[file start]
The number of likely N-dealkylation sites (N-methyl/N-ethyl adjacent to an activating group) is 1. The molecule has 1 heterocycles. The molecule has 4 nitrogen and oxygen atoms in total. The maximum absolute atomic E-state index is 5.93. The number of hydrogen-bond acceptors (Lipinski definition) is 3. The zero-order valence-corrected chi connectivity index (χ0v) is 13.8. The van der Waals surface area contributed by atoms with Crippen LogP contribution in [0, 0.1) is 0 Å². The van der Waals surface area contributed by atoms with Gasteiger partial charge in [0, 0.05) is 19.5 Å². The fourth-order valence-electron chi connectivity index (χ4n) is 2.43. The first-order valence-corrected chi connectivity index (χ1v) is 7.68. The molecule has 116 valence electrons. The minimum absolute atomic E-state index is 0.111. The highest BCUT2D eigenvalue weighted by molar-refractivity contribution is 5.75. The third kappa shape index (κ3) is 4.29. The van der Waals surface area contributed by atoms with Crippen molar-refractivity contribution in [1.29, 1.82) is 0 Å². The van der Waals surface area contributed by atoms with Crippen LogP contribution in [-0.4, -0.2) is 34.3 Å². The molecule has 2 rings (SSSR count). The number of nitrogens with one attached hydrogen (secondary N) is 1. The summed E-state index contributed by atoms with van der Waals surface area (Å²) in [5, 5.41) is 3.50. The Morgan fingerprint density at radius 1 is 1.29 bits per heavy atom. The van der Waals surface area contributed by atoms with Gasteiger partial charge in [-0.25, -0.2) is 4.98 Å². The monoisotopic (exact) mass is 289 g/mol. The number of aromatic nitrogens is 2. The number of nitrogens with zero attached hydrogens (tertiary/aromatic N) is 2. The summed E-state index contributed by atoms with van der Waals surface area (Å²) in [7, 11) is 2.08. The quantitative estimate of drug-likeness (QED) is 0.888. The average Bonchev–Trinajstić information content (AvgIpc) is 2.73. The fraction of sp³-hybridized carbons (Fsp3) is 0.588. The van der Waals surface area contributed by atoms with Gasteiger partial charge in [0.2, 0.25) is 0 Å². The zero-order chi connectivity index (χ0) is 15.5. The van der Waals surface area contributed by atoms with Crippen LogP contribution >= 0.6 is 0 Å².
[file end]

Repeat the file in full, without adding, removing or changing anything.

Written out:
The number of likely N-dealkylation sites (N-methyl/N-ethyl adjacent to an activating group) is 1. The molecule has 1 heterocycles. The molecule has 4 nitrogen and oxygen atoms in total. The maximum absolute atomic E-state index is 5.93. The number of hydrogen-bond acceptors (Lipinski definition) is 3. The zero-order valence-corrected chi connectivity index (χ0v) is 13.8. The van der Waals surface area contributed by atoms with Crippen LogP contribution in [0, 0.1) is 0 Å². The van der Waals surface area contributed by atoms with Gasteiger partial charge in [0, 0.05) is 19.5 Å². The fourth-order valence-electron chi connectivity index (χ4n) is 2.43. The first-order valence-corrected chi connectivity index (χ1v) is 7.68. The molecule has 116 valence electrons. The minimum absolute atomic E-state index is 0.111. The highest BCUT2D eigenvalue weighted by molar-refractivity contribution is 5.75. The third kappa shape index (κ3) is 4.29. The van der Waals surface area contributed by atoms with Crippen molar-refractivity contribution in [1.29, 1.82) is 0 Å². The van der Waals surface area contributed by atoms with Crippen LogP contribution in [-0.4, -0.2) is 34.3 Å². The molecule has 2 rings (SSSR count). The number of nitrogens with one attached hydrogen (secondary N) is 1. The summed E-state index contributed by atoms with van der Waals surface area (Å²) in [5, 5.41) is 3.50. The Morgan fingerprint density at radius 1 is 1.29 bits per heavy atom. The van der Waals surface area contributed by atoms with Gasteiger partial charge in [-0.25, -0.2) is 4.98 Å². The monoisotopic (exact) mass is 289 g/mol. The number of aromatic nitrogens is 2. The number of nitrogens with zero attached hydrogens (tertiary/aromatic N) is 2. The summed E-state index contributed by atoms with van der Waals surface area (Å²) in [7, 11) is 2.08. The quantitative estimate of drug-likeness (QED) is 0.888. The average Bonchev–Trinajstić information content (AvgIpc) is 2.73. The fraction of sp³-hybridized carbons (Fsp3) is 0.588. The van der Waals surface area contributed by atoms with Gasteiger partial charge in [0.2, 0.25) is 0 Å². The zero-order chi connectivity index (χ0) is 15.5. The van der Waals surface area contributed by atoms with Crippen LogP contribution >= 0.6 is 0 Å².